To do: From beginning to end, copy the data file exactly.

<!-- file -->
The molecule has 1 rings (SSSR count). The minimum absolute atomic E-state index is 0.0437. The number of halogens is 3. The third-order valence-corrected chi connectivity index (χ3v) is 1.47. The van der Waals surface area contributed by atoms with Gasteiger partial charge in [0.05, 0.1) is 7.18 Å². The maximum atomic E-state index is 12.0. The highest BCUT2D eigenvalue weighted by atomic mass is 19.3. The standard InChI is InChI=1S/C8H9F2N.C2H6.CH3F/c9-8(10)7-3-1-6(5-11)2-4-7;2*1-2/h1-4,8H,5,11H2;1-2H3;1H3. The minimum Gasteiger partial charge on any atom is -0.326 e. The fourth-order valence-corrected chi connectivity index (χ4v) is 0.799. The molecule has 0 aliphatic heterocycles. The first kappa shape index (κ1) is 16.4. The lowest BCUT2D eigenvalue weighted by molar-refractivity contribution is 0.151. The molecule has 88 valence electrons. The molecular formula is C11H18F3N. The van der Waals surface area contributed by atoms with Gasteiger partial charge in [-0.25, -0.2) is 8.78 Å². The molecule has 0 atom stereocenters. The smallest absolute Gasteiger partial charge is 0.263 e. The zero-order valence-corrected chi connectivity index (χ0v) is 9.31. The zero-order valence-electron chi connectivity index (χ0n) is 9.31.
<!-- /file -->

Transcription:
The molecule has 1 rings (SSSR count). The minimum absolute atomic E-state index is 0.0437. The number of halogens is 3. The third-order valence-corrected chi connectivity index (χ3v) is 1.47. The van der Waals surface area contributed by atoms with Gasteiger partial charge in [0.05, 0.1) is 7.18 Å². The maximum atomic E-state index is 12.0. The highest BCUT2D eigenvalue weighted by atomic mass is 19.3. The standard InChI is InChI=1S/C8H9F2N.C2H6.CH3F/c9-8(10)7-3-1-6(5-11)2-4-7;2*1-2/h1-4,8H,5,11H2;1-2H3;1H3. The minimum Gasteiger partial charge on any atom is -0.326 e. The fourth-order valence-corrected chi connectivity index (χ4v) is 0.799. The molecule has 0 aliphatic heterocycles. The first kappa shape index (κ1) is 16.4. The lowest BCUT2D eigenvalue weighted by molar-refractivity contribution is 0.151. The molecule has 88 valence electrons. The molecular formula is C11H18F3N. The van der Waals surface area contributed by atoms with Gasteiger partial charge in [-0.25, -0.2) is 8.78 Å². The molecule has 0 atom stereocenters. The smallest absolute Gasteiger partial charge is 0.263 e. The zero-order valence-corrected chi connectivity index (χ0v) is 9.31. The zero-order valence-electron chi connectivity index (χ0n) is 9.31.